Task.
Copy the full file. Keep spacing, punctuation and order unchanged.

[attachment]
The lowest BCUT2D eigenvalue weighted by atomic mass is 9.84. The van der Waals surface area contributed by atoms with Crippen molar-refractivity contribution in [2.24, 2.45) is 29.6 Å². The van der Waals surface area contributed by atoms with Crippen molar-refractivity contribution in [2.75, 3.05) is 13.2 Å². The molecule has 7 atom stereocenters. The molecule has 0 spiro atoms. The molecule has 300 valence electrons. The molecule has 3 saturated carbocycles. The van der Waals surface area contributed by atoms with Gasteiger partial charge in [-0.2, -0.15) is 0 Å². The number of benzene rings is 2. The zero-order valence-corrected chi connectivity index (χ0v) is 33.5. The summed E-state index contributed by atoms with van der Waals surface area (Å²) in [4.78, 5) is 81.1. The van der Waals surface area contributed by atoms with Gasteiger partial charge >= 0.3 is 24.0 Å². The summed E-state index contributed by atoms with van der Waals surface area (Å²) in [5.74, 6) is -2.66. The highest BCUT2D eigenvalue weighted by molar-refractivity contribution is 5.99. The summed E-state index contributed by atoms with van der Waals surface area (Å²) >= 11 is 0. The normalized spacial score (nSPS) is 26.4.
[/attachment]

The lowest BCUT2D eigenvalue weighted by atomic mass is 9.84. The van der Waals surface area contributed by atoms with Crippen molar-refractivity contribution in [2.24, 2.45) is 29.6 Å². The van der Waals surface area contributed by atoms with Crippen molar-refractivity contribution in [2.75, 3.05) is 13.2 Å². The molecule has 7 atom stereocenters. The molecule has 0 spiro atoms. The molecule has 300 valence electrons. The molecule has 3 saturated carbocycles. The van der Waals surface area contributed by atoms with Gasteiger partial charge in [-0.2, -0.15) is 0 Å². The number of benzene rings is 2. The zero-order valence-corrected chi connectivity index (χ0v) is 33.5. The summed E-state index contributed by atoms with van der Waals surface area (Å²) in [4.78, 5) is 81.1. The van der Waals surface area contributed by atoms with Gasteiger partial charge >= 0.3 is 24.0 Å². The summed E-state index contributed by atoms with van der Waals surface area (Å²) in [5.74, 6) is -2.66. The highest BCUT2D eigenvalue weighted by molar-refractivity contribution is 5.99. The summed E-state index contributed by atoms with van der Waals surface area (Å²) >= 11 is 0. The normalized spacial score (nSPS) is 26.4.